The one time that Alex actually trusts an adult much of the conversation is how she was drinking that night, and how as she’s underage it was so wrong for her to drink, that she hasn’t had a drink since and probably won’t drink again. With the adult saying what a wise and mature choice that was since drinking underage is never wise. She then says that Alex must do what she thinks is right and if she doesn’t want to report the incident then that is perfectly fine. What adult would say that? What teacher when hearing that a student had been raped would just sit there and do nothing? Not to mention that one of the reasons that Alex said she didn’t want to report the rape was because her parents would pull her out of Themis and send her to a different school. Again this book just lacked a sense of reality and believability.
Another thing that never felt real was the dialogue. It was always so stilted and disjointed and told woodenly by characters that never came to life for me. The only one I ever felt anything for was Alex and that was more annoyance than anything else as I was stuck having to listen to her inner monologue for the entire book. I think that this may have been a story that was told better using multiple points of view. The Mockingbirds wasn’t all bad though I did think that the flashback scenes were done well. They were believable (although that wasn’t always the case for the triggers) and made you really feel for what happened to Alex. I would have liked to have had them appear with a quicker frequency though then they did. If they had then there would have been less need for Alex to be told what had happened to her.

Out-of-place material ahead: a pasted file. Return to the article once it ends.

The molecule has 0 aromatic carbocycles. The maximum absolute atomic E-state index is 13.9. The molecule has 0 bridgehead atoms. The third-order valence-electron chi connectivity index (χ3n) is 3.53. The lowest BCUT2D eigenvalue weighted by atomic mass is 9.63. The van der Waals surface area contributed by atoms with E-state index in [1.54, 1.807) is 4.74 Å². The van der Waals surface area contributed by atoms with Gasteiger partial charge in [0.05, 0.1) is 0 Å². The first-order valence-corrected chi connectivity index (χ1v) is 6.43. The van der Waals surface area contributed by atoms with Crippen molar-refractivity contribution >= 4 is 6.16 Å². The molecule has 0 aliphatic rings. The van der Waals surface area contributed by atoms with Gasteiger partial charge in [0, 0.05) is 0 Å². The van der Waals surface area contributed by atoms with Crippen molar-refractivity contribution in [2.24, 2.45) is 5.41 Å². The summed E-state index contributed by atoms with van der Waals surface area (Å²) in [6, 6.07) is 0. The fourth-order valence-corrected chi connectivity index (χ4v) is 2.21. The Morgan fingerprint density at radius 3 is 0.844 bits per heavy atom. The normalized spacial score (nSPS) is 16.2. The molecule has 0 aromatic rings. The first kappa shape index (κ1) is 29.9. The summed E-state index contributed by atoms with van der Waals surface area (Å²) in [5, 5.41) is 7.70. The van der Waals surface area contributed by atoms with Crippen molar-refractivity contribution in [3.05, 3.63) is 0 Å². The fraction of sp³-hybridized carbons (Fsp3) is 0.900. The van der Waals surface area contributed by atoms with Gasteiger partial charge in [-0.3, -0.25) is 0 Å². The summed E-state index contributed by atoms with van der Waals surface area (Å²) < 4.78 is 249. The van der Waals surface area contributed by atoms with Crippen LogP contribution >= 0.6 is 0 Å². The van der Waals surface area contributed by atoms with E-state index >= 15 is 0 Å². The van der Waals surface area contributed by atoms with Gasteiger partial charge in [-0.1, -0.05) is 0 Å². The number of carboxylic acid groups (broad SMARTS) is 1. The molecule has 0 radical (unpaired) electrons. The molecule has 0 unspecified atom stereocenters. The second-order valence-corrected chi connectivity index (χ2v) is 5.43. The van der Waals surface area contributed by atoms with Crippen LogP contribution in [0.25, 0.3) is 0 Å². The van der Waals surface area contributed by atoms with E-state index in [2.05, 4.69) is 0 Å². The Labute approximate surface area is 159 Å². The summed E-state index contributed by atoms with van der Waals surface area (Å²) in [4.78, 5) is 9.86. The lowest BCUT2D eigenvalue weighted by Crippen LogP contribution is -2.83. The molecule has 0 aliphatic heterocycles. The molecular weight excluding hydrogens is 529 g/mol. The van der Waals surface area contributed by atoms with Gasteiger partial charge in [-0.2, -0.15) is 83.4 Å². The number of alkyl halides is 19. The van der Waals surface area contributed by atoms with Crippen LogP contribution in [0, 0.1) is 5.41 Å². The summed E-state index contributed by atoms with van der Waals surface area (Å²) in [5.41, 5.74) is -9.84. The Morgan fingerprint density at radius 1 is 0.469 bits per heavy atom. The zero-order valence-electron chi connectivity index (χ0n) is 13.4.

I managed to finish The Mockingbirds but it was a struggle of will. Normally this would have been a book that would land on the Did Not Finish pile. The only thing that really kept me reading was that The Mockingbirds was part of The Contemps Challenge. That and the few people that I talked with as I read told me to keep reading as it got better. Sadly, it just was never meant to be. I should be clear though the issues that I have with this book have nothing to do with Alex being raped. I felt for her because she went through that. My issues were all the details that occurred after that event. Especially the Mockingbirds. I do not like their sense of “justice”and as a result I find that this is not a book that I can recommend.